Rose: A Scottish Outlaw, Book 5


Highland Outlaws Series, Book Five

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Book Five in the bestselling Highland Outlaws Series

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Rose stands on her rock and gazes out to sea, her calm expression masking the fire that burns inside her restless heart. Filled with longing, she waits and yearns for more.

But now, she is done waiting.

She sets sail, leaving behind her Highland home, determined to make her own destiny.

In her travels, she meets Tristan Thatcher, a handsome and wealthy sea captain. They strike a deal that will change Rose’s life forever. Everything she has ever wanted may at last be hers, but only if she has the courage of a Scottish Outlaw.

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Enjoy an excerpt from Rose: A Scottish Outlaw, Book 5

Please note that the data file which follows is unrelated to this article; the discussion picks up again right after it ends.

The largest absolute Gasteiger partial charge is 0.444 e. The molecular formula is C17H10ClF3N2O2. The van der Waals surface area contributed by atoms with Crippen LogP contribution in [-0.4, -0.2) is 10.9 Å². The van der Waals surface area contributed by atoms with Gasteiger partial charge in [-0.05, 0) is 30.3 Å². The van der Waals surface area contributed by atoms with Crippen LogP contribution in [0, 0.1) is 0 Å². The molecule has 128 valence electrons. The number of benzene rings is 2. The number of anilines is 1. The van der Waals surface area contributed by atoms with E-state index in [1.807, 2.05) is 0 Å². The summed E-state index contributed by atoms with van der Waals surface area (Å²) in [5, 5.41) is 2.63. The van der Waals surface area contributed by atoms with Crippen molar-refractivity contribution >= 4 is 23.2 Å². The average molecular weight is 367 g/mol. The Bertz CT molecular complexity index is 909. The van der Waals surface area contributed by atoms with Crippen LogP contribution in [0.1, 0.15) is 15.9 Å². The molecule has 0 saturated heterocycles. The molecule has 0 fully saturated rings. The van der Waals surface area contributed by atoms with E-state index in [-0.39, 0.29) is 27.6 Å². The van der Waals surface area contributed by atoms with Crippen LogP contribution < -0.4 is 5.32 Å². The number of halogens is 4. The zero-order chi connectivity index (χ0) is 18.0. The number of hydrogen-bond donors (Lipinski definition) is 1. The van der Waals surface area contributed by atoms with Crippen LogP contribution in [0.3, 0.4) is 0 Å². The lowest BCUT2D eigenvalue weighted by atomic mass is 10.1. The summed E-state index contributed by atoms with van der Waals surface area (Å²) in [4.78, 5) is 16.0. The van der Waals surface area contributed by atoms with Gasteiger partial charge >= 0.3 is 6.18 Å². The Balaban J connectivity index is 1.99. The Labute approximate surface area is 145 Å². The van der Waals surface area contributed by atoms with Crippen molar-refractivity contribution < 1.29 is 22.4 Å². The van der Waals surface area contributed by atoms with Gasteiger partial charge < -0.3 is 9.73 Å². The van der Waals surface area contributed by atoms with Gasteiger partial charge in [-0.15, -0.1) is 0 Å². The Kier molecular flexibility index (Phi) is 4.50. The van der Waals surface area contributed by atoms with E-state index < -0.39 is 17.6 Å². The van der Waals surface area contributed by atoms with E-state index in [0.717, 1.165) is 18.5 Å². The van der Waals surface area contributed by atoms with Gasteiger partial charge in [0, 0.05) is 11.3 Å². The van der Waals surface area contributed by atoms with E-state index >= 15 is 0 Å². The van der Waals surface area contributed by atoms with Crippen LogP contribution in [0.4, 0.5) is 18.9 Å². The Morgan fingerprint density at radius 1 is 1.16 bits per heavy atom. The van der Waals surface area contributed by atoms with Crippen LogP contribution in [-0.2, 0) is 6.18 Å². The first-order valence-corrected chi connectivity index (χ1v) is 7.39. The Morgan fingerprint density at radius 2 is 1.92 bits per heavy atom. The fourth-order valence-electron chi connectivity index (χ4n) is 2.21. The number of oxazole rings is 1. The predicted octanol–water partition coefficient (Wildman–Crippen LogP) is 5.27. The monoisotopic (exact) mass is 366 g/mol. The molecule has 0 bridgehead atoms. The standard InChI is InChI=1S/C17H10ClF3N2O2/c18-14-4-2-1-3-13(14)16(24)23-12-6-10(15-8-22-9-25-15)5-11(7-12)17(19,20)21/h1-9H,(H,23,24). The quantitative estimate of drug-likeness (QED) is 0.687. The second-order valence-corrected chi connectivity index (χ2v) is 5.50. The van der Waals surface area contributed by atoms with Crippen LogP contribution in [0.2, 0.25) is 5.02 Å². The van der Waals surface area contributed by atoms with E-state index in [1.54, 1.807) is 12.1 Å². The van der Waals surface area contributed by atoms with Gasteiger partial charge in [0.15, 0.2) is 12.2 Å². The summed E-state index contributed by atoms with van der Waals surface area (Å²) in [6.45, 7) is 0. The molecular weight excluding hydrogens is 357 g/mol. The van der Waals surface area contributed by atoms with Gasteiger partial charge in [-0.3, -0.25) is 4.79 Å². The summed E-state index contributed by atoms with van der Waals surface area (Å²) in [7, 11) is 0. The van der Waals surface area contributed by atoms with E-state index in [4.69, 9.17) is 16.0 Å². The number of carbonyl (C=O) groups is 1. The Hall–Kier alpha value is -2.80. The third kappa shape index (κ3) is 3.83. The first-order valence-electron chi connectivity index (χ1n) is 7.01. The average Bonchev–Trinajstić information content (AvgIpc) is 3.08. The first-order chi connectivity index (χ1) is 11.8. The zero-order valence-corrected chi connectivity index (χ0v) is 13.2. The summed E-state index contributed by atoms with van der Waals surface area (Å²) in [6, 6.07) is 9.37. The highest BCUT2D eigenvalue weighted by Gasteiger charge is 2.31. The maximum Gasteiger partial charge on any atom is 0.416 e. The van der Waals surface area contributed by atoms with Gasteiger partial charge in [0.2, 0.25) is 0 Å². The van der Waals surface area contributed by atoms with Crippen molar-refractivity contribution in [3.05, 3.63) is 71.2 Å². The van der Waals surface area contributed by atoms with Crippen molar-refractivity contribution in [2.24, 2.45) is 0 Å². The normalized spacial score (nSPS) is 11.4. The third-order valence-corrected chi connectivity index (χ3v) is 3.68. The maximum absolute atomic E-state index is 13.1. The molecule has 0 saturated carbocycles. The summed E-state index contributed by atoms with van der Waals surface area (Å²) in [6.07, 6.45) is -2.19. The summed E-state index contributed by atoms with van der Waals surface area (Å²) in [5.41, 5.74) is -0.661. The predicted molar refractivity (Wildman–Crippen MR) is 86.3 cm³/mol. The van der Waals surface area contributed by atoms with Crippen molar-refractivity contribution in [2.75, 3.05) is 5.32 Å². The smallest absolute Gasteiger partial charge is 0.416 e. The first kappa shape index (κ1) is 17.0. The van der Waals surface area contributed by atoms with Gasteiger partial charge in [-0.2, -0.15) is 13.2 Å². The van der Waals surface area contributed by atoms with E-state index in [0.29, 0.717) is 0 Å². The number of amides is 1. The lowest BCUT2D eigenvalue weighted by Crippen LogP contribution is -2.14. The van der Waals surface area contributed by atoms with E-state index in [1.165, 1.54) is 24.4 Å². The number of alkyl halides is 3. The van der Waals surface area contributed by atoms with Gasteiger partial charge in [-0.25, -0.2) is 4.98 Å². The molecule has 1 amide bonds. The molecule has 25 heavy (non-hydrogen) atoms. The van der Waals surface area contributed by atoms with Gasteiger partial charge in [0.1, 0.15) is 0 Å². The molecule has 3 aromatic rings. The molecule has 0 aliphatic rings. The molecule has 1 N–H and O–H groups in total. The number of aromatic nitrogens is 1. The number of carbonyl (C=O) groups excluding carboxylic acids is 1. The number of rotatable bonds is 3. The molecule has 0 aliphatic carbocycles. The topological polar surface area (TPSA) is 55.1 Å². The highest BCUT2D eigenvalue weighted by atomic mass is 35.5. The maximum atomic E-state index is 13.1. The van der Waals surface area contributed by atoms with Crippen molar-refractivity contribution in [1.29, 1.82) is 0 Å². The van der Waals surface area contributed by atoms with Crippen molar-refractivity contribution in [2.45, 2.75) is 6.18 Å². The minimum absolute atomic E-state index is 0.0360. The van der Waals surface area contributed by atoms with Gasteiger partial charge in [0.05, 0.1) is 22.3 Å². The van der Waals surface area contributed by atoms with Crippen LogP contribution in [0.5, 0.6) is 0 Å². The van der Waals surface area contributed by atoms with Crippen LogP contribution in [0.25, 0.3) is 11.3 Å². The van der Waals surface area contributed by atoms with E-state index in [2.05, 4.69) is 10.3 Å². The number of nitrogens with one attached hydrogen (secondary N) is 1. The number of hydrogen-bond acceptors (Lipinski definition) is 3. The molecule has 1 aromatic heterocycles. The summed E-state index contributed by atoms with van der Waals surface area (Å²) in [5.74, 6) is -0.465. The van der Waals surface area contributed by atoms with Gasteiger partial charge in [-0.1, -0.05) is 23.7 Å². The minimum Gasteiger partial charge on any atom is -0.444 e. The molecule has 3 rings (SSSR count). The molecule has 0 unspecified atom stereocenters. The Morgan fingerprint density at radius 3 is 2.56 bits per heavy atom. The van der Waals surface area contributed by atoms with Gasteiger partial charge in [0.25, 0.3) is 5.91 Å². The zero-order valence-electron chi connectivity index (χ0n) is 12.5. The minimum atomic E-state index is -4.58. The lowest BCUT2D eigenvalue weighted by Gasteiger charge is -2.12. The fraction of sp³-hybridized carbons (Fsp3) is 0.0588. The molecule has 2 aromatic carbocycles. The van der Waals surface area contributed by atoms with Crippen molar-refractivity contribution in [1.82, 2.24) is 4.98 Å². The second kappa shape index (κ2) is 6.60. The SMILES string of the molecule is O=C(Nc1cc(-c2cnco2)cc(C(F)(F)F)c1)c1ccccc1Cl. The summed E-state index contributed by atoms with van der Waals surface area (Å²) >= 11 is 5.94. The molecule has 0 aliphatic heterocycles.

Tristan Thatcher once again read the saccharine words scratched by his father’s hand on the rumpled missive delivered that morning when his ship pulled into Port Rìgh on Skye.

Dear Tristan,

I have the most joyous news to share with you, my son.

“Joyous, indeed,” Tristan muttered angrily, his brow furrowing deeper still.

With regard to procuring for you a wife, I have made the most propitious match.

“Favorable for all involved accept me,” he scoffed and lunged to his feet, continuing to read.

Prepare yourself, my son, for good tidings.

Tristan skimmed through the next several paragraphs summarizing Baron Roxwell’s poorly managed estates and dwindling coffers, for which Tristan’s father could not be more delighted—the reason for his glee was where Tristan started to read more closely.